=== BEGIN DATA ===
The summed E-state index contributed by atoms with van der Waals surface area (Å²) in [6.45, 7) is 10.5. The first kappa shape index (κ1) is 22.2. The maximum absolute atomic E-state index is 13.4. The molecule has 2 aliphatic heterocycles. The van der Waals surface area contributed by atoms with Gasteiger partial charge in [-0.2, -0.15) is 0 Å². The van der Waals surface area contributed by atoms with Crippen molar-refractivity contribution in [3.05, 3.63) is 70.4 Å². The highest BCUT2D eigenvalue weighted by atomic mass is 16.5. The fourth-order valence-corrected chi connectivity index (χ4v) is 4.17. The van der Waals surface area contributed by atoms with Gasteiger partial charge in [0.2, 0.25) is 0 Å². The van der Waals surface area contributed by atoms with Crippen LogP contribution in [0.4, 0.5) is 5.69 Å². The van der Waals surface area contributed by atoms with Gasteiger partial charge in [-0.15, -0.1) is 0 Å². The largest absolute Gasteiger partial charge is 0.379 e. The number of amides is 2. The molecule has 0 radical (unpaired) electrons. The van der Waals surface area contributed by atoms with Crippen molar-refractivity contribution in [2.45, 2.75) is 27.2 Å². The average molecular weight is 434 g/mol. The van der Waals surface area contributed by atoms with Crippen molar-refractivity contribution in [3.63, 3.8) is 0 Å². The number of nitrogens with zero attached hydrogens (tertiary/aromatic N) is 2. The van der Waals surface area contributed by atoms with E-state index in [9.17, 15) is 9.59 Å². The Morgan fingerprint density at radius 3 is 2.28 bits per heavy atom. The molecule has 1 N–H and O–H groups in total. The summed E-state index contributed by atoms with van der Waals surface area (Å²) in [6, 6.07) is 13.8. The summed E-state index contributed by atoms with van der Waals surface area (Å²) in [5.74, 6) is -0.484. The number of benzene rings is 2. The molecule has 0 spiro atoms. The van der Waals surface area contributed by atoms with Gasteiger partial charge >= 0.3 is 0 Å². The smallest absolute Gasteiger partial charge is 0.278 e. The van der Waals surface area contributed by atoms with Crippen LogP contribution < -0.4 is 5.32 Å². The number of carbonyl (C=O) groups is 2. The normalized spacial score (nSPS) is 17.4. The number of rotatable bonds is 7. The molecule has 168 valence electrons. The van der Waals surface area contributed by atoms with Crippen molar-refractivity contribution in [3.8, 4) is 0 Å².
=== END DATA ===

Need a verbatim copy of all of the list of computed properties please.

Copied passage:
The summed E-state index contributed by atoms with van der Waals surface area (Å²) in [6.45, 7) is 10.5. The first kappa shape index (κ1) is 22.2. The maximum absolute atomic E-state index is 13.4. The molecule has 2 aliphatic heterocycles. The van der Waals surface area contributed by atoms with Gasteiger partial charge in [-0.2, -0.15) is 0 Å². The van der Waals surface area contributed by atoms with Crippen molar-refractivity contribution in [3.05, 3.63) is 70.4 Å². The highest BCUT2D eigenvalue weighted by atomic mass is 16.5. The fourth-order valence-corrected chi connectivity index (χ4v) is 4.17. The van der Waals surface area contributed by atoms with Gasteiger partial charge in [0.2, 0.25) is 0 Å². The van der Waals surface area contributed by atoms with Crippen LogP contribution in [0.4, 0.5) is 5.69 Å². The van der Waals surface area contributed by atoms with Gasteiger partial charge in [-0.15, -0.1) is 0 Å². The largest absolute Gasteiger partial charge is 0.379 e. The number of amides is 2. The molecule has 0 radical (unpaired) electrons. The van der Waals surface area contributed by atoms with Crippen molar-refractivity contribution in [2.45, 2.75) is 27.2 Å². The average molecular weight is 434 g/mol. The van der Waals surface area contributed by atoms with Crippen molar-refractivity contribution in [3.63, 3.8) is 0 Å². The number of nitrogens with zero attached hydrogens (tertiary/aromatic N) is 2. The van der Waals surface area contributed by atoms with E-state index in [9.17, 15) is 9.59 Å². The Morgan fingerprint density at radius 3 is 2.28 bits per heavy atom. The molecule has 1 N–H and O–H groups in total. The summed E-state index contributed by atoms with van der Waals surface area (Å²) in [6, 6.07) is 13.8. The summed E-state index contributed by atoms with van der Waals surface area (Å²) in [5.74, 6) is -0.484. The number of benzene rings is 2. The molecule has 0 spiro atoms. The van der Waals surface area contributed by atoms with Gasteiger partial charge >= 0.3 is 0 Å². The smallest absolute Gasteiger partial charge is 0.278 e. The van der Waals surface area contributed by atoms with Crippen LogP contribution < -0.4 is 5.32 Å². The number of carbonyl (C=O) groups is 2. The normalized spacial score (nSPS) is 17.4. The number of rotatable bonds is 7. The molecule has 168 valence electrons. The van der Waals surface area contributed by atoms with Crippen molar-refractivity contribution in [3.8, 4) is 0 Å².